FOR AGE S
Endurance 4 + Building This exercise will bring about sustained
improvements in their endurance. This activity, even if done partially half-an-hour before a meal, will induce hunger in children. Tell your child to: MAP a route inside or outside the house. Ask him to walk around on the marked route say, 5 times in 3 minutes.
TIPS ADD skips, jumps and hops to change intensity. INTRODUCE obstacles for variety. Ask your children to crawl under a table, jump over a stool or loop around a tree. BE imaginative if the child gets bored of the same route. For example, you may say, â€œCross the river, jump over the mountain, run across the desert, seven times over. The magical key shall appear and you
NEXT, he will have to run on the path 15 times within
shall have the power to slay the mighty dragon hiding
10 minutes. Mark and notice if there is any progress
under the cave (bed)!â€?
on a weekly basis.
Balance with nonchalance
R FO S E AG
Balance is an important physical quality. This exercise will help your child maintain a
good balance: ASK your child to walk in a straight line on the floor, one foot in front of the other. PLACE a book on his head, tell him to look straight ahead, and walk normally. TELL him to stand on one leg with his hands spread apart. Time how long he can stay without swaying. Ask him if he feels a difference between the right and left sides of his body. Tell him to try this with his eyes closed and observe how his perception changes.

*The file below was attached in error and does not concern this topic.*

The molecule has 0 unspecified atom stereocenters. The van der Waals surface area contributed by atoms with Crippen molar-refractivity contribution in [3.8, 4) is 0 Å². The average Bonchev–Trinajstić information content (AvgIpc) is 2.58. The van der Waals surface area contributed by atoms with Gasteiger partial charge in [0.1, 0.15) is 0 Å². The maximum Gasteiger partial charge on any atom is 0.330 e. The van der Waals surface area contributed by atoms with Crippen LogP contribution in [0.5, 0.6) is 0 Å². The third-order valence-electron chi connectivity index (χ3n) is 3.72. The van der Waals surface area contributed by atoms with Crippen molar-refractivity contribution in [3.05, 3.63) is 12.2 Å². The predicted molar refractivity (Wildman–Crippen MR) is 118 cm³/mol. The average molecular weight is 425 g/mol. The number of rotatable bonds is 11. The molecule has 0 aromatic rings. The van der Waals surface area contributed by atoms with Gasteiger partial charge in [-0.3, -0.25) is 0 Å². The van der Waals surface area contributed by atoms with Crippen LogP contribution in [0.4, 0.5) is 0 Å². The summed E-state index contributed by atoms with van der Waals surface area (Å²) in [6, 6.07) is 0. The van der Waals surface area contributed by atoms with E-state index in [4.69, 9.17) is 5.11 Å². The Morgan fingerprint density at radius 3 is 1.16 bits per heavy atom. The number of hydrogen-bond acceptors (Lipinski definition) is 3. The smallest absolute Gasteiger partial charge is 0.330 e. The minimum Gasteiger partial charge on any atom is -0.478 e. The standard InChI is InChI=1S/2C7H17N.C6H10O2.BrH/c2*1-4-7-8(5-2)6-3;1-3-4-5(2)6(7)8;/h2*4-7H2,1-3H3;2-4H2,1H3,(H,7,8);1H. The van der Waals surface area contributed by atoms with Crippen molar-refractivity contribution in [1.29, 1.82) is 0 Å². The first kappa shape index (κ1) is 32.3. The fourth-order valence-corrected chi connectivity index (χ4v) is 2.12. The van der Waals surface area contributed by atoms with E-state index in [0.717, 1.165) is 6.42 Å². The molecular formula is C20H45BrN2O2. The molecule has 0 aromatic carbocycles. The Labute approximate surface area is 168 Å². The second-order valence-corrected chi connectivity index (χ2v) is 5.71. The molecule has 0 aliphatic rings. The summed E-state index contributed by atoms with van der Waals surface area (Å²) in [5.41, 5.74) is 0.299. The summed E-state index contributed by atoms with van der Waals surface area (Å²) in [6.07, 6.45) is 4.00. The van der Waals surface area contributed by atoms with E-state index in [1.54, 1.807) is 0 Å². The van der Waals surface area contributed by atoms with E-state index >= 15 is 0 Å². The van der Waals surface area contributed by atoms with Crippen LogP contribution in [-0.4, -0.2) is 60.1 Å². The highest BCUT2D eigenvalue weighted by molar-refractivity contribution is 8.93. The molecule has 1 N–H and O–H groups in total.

Connect with the core
The deep abdominal musculature and connected muscles are the primary posture builders, strength and power
FOR S AGE
generators and energy enhancers. It pays to know how to keep them active. Tell your child to: INHALE deeply and as he slowly
Foster Posture 8+
exhales, tell him to gently contract the musculature beneath the navel. He will
A good posture is dependent on the vertebral columnâ€™s strength
immediately feel the spinal alignment
and mobility. This activity will help your child adopt a good posture.
changing and the set of his shoulders
Tell her to:
altering. Let him stay focused in this
GET on to the floor in a crawling position. Ask her to inhale and
position for a few seconds.
look up, while making a valley with the lower back. Ask her to
TELL him to extend this while sitting,
exhale and simultaneously tuck chin to the chest and arch the lower
standing or lying down and while doing
back, into the shape of a hill.
routine activities like watching TV
LET her round her shoulders so that the distance between her